Exhibitionism continues through March 12th, 2017 at Industria, Located at West 12th and Washington Streets in the Meat Packing District. Visit This Link Tickets and More Information!

Charlie Watts Drumkit Read

Iván Navarro’s Mute Parade at Paul Kasmin Gallery

Impenetrable Room
Impenetrable Room By Iván Navarro All Photos By Gail

Paul Kasmin Gallery’s Tenth Avenue space is currently hosting Mute Parade, an exhibit of light installations by  Chilean-born artist Iván Navarro, for his second solo show with the gallery. Mute Parade transforms multiple gallery rooms into a synesthetic environment continuing Navarro’s ongoing use of light, sound, and language to engage with issues of power, migration, and propaganda.

First Gallery Installation View

Upon entering the gallery, the viewer is faced with a series of new works by the artist including Tuning (2015), a pyramid of six towering drums.

Tuning

Navarro combines the drums with mirrors and the words High, Tone, Tune, Bass, Mute, and Deaf to create a visual representation idea of sound (or noise) while at the same time removing and negating the original function of the instruments. This is a way of “playing a song” without making any sound.

MEBE

None of What You Hear

Center Room Installation View

In the center of the adjacent room, there are two freestanding 6-foot diameter drums that incorporate neon, LED lights, mirrors, and electricity. Circular texts written in light repeat the words KickBack and KnockKnockKnock – giving the appearance of an endless loop. Throughout the exhibition, the new works employ silence and stillness to create an uncanny perception of sound and movement and to explore the relationship between seeing and hearing.

Impenetrable Room

In the last room gallery, the viewer enters a labyrinth of four 6 x 6 foot structures that together make up the Impenetrable Room (2016). This new body of work co-opts the materials and format of portable “road cases,” which are customarily used to transport and protect musical instruments. Refitting the cases with mirrors and neon light, Navarro transforms these static objects into deep spaces that appear to recede towards infinity.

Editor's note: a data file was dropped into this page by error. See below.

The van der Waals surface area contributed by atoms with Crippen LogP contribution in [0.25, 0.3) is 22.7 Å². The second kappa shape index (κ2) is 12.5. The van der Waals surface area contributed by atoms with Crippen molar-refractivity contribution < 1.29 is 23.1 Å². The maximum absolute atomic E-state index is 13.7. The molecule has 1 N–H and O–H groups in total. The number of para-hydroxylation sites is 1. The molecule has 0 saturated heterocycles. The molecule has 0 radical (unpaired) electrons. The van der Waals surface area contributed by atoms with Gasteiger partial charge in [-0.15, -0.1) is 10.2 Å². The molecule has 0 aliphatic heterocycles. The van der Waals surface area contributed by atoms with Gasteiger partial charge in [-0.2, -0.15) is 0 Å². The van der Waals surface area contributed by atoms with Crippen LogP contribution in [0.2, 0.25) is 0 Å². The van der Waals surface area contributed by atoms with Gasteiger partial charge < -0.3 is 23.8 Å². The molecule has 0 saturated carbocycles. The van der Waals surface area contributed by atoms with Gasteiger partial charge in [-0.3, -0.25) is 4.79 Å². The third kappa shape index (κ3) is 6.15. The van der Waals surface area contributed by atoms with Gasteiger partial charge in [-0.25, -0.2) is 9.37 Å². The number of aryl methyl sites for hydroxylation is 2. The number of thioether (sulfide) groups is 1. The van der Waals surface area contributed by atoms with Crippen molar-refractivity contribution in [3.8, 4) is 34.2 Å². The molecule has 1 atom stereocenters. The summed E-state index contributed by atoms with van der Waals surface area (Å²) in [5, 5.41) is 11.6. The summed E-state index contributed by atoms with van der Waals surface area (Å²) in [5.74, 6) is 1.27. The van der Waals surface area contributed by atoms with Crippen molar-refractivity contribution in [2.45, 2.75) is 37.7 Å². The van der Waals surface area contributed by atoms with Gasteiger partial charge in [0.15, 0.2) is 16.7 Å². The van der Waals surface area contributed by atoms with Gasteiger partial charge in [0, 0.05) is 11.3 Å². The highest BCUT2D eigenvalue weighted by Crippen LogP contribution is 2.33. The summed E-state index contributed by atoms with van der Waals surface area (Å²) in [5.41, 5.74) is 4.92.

Impenetrable Room

In this installation, undulating lines of green neon diagrammatically echo the propagation of sound waves through a medium. Silent and monolithic, these self-contained rooms resonate with unspoken narrative power.

Read You Loud Unclear

Black and white paper squares are scattered across the floors of both galleries. The words Read You and Loud Unclear, printed on opposite sides of the cards, call attention to the disjunction between the visual and auditory aspects of communication. Informed by the aesthetics and rhythms of military parades, the exhibition contemplates the juxtaposed feelings of celebration and intimidation that martial music is intended to create.

Tuning Alternate View

Iván Navarro’s Mute Parade will be on Exhibit Through December 23rd, 2016 at Paul Kasmin Gallery, located at 293 Tenth Avenue (Corner of 27th Street) in the Chelsea Gallery District.

Impenetrable Room

Illuminated Stained Glass Drumkit

Stained Glass Drumkit
All Photos By Gail

OMG! How cool are these stained glass drums? Answer: So effing cool! While they are not playable, they sure do light up the room — quite literally! Stained glass artist Paul Heller created this gorgeous lighting fixture by emulating a four piece kit made up of a kick drum with two mounted rack toms and a  floor tom, which appears to be a stand-alone unit. Even the cymbal is glass! Sweet!

Stained Glass Drumkit Detail

Paul’s talent is far-reaching. In addition to making glass musical instruments to be used as signage in restaurants, he has also created custom glass guitars for county music artists like Miranda Lambert and Sara Evans. See more of Paul Heller’s beautiful glass art at Stained Glass Sculpture Art Dot Com!

Stained Glass Drumkit
Photographed at the ICFF Show at Javits Center in NYC.

Stained Glass Drumkit